ABSTRACT: In the beginning of the academic year, medical errors are often attributed to inexperienced medical staff. This potential seasonal influence on health care outcomes is termed the "July effect." No study has demonstrated the July effect in liver transplantation. We reviewed retrospectively collected data from the United Network for Organ Sharing for patients who underwent liver transplantation from October 1987 to June 2011 to determine if surgical outcomes were worse in July compared with rest of the year. We found no clinical difference in early graft survival (91.11% vs 90.72%, p = 0.045) and no difference in early patient survival (94.71% vs 94.42%, p = 0.057). Survival at 1 year, 3 years, and 5 years was also compared and no notable differences were detected. Because the Model for End-stage Liver Disease (MELD) score implementation in 2002 affected the acuity of liver transplant recipients, we further stratified our data to compare pre- and post-MELD survival to remove subjectivity as a confounding factor. MELD stratification revealed no seasonal difference in outcomes. There was no difference in rate of graft failure and acute and chronic rejection between groups. Our findings show no evidence of the July effect in liver transplantation. Each July, thousands of medical residents take on new responsibilities in patient care. It has been suggested that these new practitioners may produce errors that contribute to worse patient outcomes in the beginning of the academic year-a phenomenon called the "July effect." Currently, there are few research studies with controversial evidence of poorer outcomes in July, and no articles address the effect of new medical staff in the setting of liver transplantation. Our study compares short-, medium-, and long-term graft and patient survival between July and August and the remaining months using national data. We also examine survival before and after the implementation of the MELD scoring system to determine its effect on outcomes in the beginning of the academic year.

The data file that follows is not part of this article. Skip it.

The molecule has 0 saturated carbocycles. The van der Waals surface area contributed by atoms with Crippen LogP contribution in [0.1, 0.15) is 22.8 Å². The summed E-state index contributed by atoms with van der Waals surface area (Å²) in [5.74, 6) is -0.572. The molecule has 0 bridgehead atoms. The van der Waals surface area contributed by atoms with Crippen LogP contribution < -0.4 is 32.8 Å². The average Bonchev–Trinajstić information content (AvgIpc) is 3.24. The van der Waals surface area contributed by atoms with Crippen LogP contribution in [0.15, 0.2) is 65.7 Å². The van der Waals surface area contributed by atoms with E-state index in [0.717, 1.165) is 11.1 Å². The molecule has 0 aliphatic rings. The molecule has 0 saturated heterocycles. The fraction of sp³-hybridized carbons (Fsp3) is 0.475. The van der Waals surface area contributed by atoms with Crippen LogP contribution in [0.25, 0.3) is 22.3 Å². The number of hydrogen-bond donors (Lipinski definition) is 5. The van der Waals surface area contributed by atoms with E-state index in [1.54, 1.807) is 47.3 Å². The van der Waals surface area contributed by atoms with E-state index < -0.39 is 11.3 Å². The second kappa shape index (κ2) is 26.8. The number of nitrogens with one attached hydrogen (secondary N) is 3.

Journal of Surgical Education 09/2013; 70(5):669-79. DOI:10.1016/j.jsurg.2013.04.012 · 1.39 Impact Factor
Show more